What to expect during your upcoming hearing test.
What is a hearing test?
A hearing test is designed to measure how well a person can hear. Hearing tests help doctors diagnose hearing loss and assess the degree of the patient’s hearing loss.
The testing process usually begins when a primary health provider examines your ears for possible causes of hearing loss, including infection, ear wax buildup, and structural abnormalities.
If your provider notices anything unusual in the screening, they may refer you to an audiologist who specializes in ears and hearing for further consultation.
The audiologist will run hearing examination tests, or audiometry tests, by having you put on a special pair of headphones inside a soundproof chamber. Once you’re inside, the doctor will play different tones at different volumes to measure your hearing ability.
The results of these tests are plotted on a graph called an audiogram.
Who needs a hearing test?
The simple answer? Everyone.
Hearing tests are recommended once every 3 to 5 years for healthy adults, and even more frequently for newborn babies, children, older adults, and anyone experiencing symptoms of hearing loss.
- Newborn babies. Newborns should have their hearing checked before they’re one month old. This procedure is safe, painless, and typically only lasts a few minutes. Some hospitals may even conduct an initial screening while the baby is still in the hospital. Take your newborn to see an audiologist if they don’t pass their initial hearing screening.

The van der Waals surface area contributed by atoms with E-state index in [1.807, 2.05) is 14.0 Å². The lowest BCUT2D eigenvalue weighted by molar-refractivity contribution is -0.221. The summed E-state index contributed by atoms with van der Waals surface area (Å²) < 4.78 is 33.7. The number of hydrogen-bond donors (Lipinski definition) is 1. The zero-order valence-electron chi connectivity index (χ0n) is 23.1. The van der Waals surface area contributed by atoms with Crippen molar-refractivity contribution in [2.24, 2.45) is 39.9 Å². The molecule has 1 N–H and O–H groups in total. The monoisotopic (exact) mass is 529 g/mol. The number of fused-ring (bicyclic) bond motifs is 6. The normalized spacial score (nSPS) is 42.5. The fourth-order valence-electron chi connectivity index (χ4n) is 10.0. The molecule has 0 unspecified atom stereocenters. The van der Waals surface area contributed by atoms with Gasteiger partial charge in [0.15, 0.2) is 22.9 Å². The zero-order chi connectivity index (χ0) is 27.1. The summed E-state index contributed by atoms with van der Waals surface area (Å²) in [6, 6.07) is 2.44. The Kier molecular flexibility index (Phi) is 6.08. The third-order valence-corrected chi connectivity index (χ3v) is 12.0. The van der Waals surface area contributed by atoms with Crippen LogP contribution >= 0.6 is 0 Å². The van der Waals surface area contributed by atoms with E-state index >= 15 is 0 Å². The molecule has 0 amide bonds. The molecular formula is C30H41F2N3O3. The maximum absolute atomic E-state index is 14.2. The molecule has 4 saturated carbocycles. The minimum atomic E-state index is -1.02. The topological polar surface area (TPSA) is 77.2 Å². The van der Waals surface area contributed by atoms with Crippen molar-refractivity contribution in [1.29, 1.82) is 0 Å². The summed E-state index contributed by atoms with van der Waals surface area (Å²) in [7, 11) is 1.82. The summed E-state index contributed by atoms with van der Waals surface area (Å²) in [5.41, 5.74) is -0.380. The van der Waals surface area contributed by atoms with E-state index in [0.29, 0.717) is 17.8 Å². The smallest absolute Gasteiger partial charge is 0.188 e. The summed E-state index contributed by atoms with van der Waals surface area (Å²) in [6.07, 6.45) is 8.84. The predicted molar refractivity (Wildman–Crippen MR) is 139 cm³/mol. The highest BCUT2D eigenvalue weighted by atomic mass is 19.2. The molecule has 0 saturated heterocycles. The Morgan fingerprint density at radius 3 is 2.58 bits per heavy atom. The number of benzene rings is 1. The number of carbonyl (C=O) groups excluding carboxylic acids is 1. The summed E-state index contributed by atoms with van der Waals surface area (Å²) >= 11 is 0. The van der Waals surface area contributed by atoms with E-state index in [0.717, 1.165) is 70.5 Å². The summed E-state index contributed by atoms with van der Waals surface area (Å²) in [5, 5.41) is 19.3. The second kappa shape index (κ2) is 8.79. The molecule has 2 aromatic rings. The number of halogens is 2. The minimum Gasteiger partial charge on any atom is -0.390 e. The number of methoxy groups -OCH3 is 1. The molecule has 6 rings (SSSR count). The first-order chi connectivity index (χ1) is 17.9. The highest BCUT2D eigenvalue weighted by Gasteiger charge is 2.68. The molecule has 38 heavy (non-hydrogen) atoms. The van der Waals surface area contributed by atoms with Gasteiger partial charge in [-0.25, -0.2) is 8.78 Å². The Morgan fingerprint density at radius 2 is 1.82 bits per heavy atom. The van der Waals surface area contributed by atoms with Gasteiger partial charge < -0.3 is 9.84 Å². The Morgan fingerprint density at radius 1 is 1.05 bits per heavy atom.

- School-age children. Kids should have regular hearing check-ups as their bodies develop. Screening tests are commonly performed at ages 4, 5, 6, 8, 10, and later again in the preteen and teenage years.
Adults experiencing hearing loss. Get your hearing checked as soon as you suspect you might be suffering from hearing loss.
Symptoms include difficulty understanding what others are saying, especially in noisy environments; frequently asking others to repeat themselves; trouble hearing high pitched sounds; a ringing in your ears known as tinnitus; and regularly playing the TV or music louder than others find comfortable.
The different types of hearing tests, explained
Most hearing tests are considered sound tests, designed to assess your response to tones or words delivered at different pitches and volumes, or in different noise environments. The tests will help you understand if you need hearing aids or other types of treatment options.